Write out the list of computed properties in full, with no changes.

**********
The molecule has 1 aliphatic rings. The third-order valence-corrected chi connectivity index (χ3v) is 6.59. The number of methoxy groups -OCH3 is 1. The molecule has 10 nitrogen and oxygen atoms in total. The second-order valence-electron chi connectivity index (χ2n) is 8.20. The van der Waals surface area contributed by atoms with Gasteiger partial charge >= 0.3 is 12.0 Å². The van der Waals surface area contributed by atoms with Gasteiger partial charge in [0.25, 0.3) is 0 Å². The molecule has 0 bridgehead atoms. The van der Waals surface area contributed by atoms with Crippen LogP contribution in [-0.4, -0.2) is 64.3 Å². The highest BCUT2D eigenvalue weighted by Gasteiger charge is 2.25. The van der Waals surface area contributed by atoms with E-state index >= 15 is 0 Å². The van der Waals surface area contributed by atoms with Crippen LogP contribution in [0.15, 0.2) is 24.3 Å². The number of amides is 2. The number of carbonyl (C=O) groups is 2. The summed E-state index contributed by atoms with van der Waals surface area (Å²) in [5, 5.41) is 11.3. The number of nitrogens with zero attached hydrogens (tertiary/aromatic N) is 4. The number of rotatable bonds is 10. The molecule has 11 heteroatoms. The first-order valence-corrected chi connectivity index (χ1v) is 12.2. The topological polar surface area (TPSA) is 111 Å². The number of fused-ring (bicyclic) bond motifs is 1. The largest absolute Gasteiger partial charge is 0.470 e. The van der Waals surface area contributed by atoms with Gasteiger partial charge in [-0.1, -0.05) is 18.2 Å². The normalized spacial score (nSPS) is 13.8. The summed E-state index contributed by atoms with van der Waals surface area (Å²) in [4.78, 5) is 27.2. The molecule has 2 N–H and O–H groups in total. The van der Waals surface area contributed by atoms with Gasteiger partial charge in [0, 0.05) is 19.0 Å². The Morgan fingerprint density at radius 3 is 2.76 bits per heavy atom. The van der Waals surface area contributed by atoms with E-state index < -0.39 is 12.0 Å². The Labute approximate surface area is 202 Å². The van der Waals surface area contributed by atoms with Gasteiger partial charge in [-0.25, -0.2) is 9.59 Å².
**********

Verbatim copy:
The molecule has 1 aliphatic rings. The third-order valence-corrected chi connectivity index (χ3v) is 6.59. The number of methoxy groups -OCH3 is 1. The molecule has 10 nitrogen and oxygen atoms in total. The second-order valence-electron chi connectivity index (χ2n) is 8.20. The van der Waals surface area contributed by atoms with Gasteiger partial charge >= 0.3 is 12.0 Å². The van der Waals surface area contributed by atoms with Gasteiger partial charge in [0.25, 0.3) is 0 Å². The molecule has 0 bridgehead atoms. The van der Waals surface area contributed by atoms with Crippen LogP contribution in [-0.4, -0.2) is 64.3 Å². The highest BCUT2D eigenvalue weighted by Gasteiger charge is 2.25. The van der Waals surface area contributed by atoms with E-state index >= 15 is 0 Å². The van der Waals surface area contributed by atoms with Crippen LogP contribution in [0.15, 0.2) is 24.3 Å². The number of amides is 2. The number of carbonyl (C=O) groups is 2. The summed E-state index contributed by atoms with van der Waals surface area (Å²) in [5, 5.41) is 11.3. The number of nitrogens with zero attached hydrogens (tertiary/aromatic N) is 4. The number of rotatable bonds is 10. The molecule has 11 heteroatoms. The first-order valence-corrected chi connectivity index (χ1v) is 12.2. The topological polar surface area (TPSA) is 111 Å². The number of fused-ring (bicyclic) bond motifs is 1. The largest absolute Gasteiger partial charge is 0.470 e. The van der Waals surface area contributed by atoms with Gasteiger partial charge in [-0.1, -0.05) is 18.2 Å². The normalized spacial score (nSPS) is 13.8. The summed E-state index contributed by atoms with van der Waals surface area (Å²) in [4.78, 5) is 27.2. The molecule has 2 N–H and O–H groups in total. The van der Waals surface area contributed by atoms with Gasteiger partial charge in [0, 0.05) is 19.0 Å². The Morgan fingerprint density at radius 3 is 2.76 bits per heavy atom. The van der Waals surface area contributed by atoms with E-state index < -0.39 is 12.0 Å². The Labute approximate surface area is 202 Å². The van der Waals surface area contributed by atoms with Gasteiger partial charge in [-0.25, -0.2) is 9.59 Å².